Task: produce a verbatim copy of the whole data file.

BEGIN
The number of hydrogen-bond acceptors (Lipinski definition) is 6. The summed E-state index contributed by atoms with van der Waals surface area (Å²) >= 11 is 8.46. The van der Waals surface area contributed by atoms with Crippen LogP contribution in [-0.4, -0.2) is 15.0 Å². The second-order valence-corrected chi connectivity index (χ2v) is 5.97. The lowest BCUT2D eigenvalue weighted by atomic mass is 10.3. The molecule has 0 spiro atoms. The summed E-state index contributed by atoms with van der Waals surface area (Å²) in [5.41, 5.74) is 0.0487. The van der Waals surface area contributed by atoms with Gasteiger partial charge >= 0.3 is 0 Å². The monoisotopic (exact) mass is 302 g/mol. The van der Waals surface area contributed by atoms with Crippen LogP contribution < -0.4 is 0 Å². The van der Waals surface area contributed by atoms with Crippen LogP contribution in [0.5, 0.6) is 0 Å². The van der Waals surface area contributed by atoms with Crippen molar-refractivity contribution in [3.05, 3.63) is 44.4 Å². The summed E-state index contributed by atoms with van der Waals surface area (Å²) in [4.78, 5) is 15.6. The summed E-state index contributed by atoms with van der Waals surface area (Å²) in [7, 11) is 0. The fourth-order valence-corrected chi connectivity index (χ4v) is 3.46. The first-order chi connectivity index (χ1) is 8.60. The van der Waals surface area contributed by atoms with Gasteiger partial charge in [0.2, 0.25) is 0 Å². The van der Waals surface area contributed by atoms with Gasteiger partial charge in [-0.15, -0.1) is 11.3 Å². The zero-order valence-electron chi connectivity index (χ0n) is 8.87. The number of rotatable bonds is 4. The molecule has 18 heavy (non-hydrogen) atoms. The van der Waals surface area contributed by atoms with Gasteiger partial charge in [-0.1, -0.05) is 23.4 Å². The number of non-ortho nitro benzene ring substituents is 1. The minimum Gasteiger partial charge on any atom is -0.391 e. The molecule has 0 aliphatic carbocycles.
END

The number of hydrogen-bond acceptors (Lipinski definition) is 6. The summed E-state index contributed by atoms with van der Waals surface area (Å²) >= 11 is 8.46. The van der Waals surface area contributed by atoms with Crippen LogP contribution in [-0.4, -0.2) is 15.0 Å². The second-order valence-corrected chi connectivity index (χ2v) is 5.97. The lowest BCUT2D eigenvalue weighted by atomic mass is 10.3. The molecule has 0 spiro atoms. The summed E-state index contributed by atoms with van der Waals surface area (Å²) in [5.41, 5.74) is 0.0487. The van der Waals surface area contributed by atoms with Gasteiger partial charge >= 0.3 is 0 Å². The monoisotopic (exact) mass is 302 g/mol. The van der Waals surface area contributed by atoms with Crippen LogP contribution < -0.4 is 0 Å². The van der Waals surface area contributed by atoms with Crippen LogP contribution in [0.5, 0.6) is 0 Å². The van der Waals surface area contributed by atoms with Crippen molar-refractivity contribution in [3.05, 3.63) is 44.4 Å². The summed E-state index contributed by atoms with van der Waals surface area (Å²) in [4.78, 5) is 15.6. The summed E-state index contributed by atoms with van der Waals surface area (Å²) in [7, 11) is 0. The fourth-order valence-corrected chi connectivity index (χ4v) is 3.46. The first-order chi connectivity index (χ1) is 8.60. The van der Waals surface area contributed by atoms with Gasteiger partial charge in [0.2, 0.25) is 0 Å². The van der Waals surface area contributed by atoms with Gasteiger partial charge in [-0.15, -0.1) is 11.3 Å². The zero-order valence-electron chi connectivity index (χ0n) is 8.87. The number of rotatable bonds is 4. The molecule has 18 heavy (non-hydrogen) atoms. The van der Waals surface area contributed by atoms with Gasteiger partial charge in [-0.1, -0.05) is 23.4 Å². The number of non-ortho nitro benzene ring substituents is 1. The minimum Gasteiger partial charge on any atom is -0.391 e. The molecule has 0 aliphatic carbocycles.